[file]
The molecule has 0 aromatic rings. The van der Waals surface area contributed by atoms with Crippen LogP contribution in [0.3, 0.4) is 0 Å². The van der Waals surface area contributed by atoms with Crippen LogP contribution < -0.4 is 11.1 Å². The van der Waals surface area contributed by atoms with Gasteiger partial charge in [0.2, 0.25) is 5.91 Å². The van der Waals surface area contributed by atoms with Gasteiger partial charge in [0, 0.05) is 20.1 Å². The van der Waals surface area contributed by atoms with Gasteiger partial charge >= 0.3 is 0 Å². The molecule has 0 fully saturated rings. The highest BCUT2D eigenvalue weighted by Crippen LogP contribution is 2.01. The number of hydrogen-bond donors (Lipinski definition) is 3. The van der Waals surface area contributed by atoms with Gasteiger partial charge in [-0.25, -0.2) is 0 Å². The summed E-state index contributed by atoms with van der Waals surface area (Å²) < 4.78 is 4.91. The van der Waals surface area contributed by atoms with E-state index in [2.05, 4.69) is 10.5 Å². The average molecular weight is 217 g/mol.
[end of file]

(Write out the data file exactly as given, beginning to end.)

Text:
The molecule has 0 aromatic rings. The van der Waals surface area contributed by atoms with Crippen LogP contribution in [0.3, 0.4) is 0 Å². The van der Waals surface area contributed by atoms with Crippen LogP contribution < -0.4 is 11.1 Å². The van der Waals surface area contributed by atoms with Gasteiger partial charge in [0.2, 0.25) is 5.91 Å². The van der Waals surface area contributed by atoms with Gasteiger partial charge in [0, 0.05) is 20.1 Å². The van der Waals surface area contributed by atoms with Gasteiger partial charge >= 0.3 is 0 Å². The molecule has 0 fully saturated rings. The highest BCUT2D eigenvalue weighted by Crippen LogP contribution is 2.01. The number of hydrogen-bond donors (Lipinski definition) is 3. The van der Waals surface area contributed by atoms with Gasteiger partial charge in [-0.25, -0.2) is 0 Å². The summed E-state index contributed by atoms with van der Waals surface area (Å²) < 4.78 is 4.91. The van der Waals surface area contributed by atoms with E-state index in [2.05, 4.69) is 10.5 Å². The average molecular weight is 217 g/mol.